As for the leadership of the company, of the seven of us on Executive Staff, three of us are women. 

It was 2020 that you posted your goals for ’24. Are you on target to meet the 2024 goals?

We are in a couple of areas and we’re not in others. And we know where we need to do the work, and the work is really in the under-represented minority group. Cain Hayes said to me, “Joan, are you losing minorities to other organizations?” And I said, “Well, first of all, we’re proud of our turnover rate. We’ve seen turnover increase, but we’re well below the tech business average. Our Black and our Latinx employees are easy for people to want to come after because DocuSign is a great company that hires great people.”

How do we make sure that we don’t lose any more of that talent? One thing we hear people say is, “I’m not seeing enough people who look like me at senior levels,” which is why bringing in Black and Latinx leadership is really a priority of ours.

That’s been very challenging. We need to continue to do better there. No matter what we’re hiring for, if it’s a senior person, we’re not going to make that hire unless we have seen minority candidates. We’re going to hire the best person, but we’re not going to allow Mr. VP or Ms. VP to make that hire unless they have shown us that we have interviewed and considered a diverse panel.

As of January 31, 2021, DocuSign in the US was:

64.2% white
21.3% Asian
13.5% other ethnic groups
Leadership positions: 65.7% white
Tech roles: 52.4% white
Non-tech positions: 71.5% white
Women made up:
37.9% of employees globally
27.4% of leadership roles
26% of tech roles

What do you think tech companies should start, stop, or continue doing when it comes to diversity, equity and inclusion, and metrics?

Well, if they’re not measuring it, they better darn well soon measure it and they should set goals. It’s not just that you have a measure, but that you want to know where you’re going and hold yourself accountable. I think what we’re doing in terms of adding it to our executives’ compensation program is important.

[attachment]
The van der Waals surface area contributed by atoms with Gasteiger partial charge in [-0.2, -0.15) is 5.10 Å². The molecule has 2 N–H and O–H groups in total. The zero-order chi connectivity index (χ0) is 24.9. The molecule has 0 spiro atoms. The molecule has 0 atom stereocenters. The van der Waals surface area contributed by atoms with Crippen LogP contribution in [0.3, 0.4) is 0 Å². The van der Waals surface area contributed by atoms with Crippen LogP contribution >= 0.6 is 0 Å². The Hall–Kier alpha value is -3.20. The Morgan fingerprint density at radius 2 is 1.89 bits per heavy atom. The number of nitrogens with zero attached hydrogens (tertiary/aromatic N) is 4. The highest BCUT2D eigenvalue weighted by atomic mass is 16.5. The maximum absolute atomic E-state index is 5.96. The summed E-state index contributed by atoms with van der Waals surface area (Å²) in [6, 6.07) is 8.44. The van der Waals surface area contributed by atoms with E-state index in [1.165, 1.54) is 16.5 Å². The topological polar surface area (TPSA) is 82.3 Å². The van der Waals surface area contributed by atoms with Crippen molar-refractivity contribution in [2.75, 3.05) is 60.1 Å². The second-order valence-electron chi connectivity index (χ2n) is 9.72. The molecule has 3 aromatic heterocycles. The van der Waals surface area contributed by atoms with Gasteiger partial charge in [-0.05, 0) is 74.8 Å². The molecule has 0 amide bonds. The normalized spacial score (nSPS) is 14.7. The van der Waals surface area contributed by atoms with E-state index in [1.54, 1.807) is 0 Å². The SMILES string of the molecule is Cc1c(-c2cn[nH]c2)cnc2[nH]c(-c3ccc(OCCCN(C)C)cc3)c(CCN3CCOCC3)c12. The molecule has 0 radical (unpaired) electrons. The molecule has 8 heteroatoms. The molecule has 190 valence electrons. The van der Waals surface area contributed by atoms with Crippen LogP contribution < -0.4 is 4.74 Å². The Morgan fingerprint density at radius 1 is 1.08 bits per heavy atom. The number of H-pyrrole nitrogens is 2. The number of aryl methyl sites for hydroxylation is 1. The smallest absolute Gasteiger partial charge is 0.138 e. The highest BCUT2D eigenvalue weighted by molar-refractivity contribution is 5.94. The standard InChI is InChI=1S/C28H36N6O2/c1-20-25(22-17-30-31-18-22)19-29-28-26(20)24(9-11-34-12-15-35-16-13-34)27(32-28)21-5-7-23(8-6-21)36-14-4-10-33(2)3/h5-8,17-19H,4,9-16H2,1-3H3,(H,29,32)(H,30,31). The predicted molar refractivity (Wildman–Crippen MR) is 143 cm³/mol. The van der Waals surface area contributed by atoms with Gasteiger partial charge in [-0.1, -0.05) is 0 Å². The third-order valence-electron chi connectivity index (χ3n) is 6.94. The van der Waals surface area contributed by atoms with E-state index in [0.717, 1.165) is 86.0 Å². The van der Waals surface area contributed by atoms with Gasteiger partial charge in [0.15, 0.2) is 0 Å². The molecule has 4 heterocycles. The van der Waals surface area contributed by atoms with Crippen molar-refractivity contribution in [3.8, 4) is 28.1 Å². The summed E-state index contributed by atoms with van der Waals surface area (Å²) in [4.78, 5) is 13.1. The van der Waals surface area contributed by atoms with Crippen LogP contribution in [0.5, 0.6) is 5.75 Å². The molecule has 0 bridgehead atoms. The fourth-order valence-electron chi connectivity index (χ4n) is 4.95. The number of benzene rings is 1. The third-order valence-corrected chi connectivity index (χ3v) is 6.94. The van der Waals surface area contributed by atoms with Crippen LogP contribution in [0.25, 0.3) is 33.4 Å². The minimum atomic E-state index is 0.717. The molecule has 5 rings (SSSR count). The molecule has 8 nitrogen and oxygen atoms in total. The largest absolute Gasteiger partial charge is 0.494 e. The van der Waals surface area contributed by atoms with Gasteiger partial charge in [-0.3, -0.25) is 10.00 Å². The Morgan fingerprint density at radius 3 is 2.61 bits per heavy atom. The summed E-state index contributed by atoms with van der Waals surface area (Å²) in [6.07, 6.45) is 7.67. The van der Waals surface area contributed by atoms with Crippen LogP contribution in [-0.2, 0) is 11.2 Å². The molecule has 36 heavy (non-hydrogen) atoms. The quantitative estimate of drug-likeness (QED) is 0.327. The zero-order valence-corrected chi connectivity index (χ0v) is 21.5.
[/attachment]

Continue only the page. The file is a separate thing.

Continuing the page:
It isn’t just that it’s about the money for the executives, but what it says to our employees and candidates about how serious we are about this. I think it’s important for organizations to measure employee engagement on an ongoing basis. And one of the questions we ask is around belonging. We ask people how they feel about DocuSign. Do they feel like this is a place where they belong, where they’re valued?

We ask that question on every single engagement survey we do, about every six to nine months. Because it’s an indicator of the action employees might take in terms of whether they stay or whether they leave your organization.

During the pandemic our employee engagement scores were never better, and I think that was because people saw and felt like DocuSign was trying to do the right thing by them. We put in new benefits, including mental health benefits, we gave people more time off, we shut down over Christmas. 

But those are corporate benefits. The belonging question is more specific to an employee’s own work group. One of the great things about the survey is that we’re able to really zero in, and to help managers see exactly where they may have issues.

There are pockets in the organization where we feel like our scores aren’t where we want them to be, but our managers own that, and we give them transparency with that information. And my HR business partners work with them all the time to help make that a priority, and to put in place what it is needed to make sure people feel like they belong. Some of that is, “I’m heard at meetings.” Or, “I’m given an opportunity to voice my opinion.” Or, “I get a chance to make a presentation to senior-level folks.”

Would I like to see our belonging scores even better? Sure. But I’m not displeased with where they are. It’s a journey. We still have work to do.

The Authors

Deepali Bagati

Partner, New York

With 20+ years of experience in culture change, leadership and talent development, diversity, equity & inclusion (DE&I) metrics and reporting, advocacy and community engagement and stakeholder communications, Dr. Bagati has instituted organizational transformation and leadership solutions across a range of industries including consumer goods, technology, professional and financial services, pharmaceuticals, and oil and gas.

Kevin Helliker

Partner, New York

Kevin is the Editor in Chief of the Brunswick Review. He joined Brunswick in early 2017 after a Pulitzer Prize-winning career at The Wall Street Journal, where he covered politics in London, served as a Bureau Chief in Dallas and Chicago and worked as a Page One Editor in New York.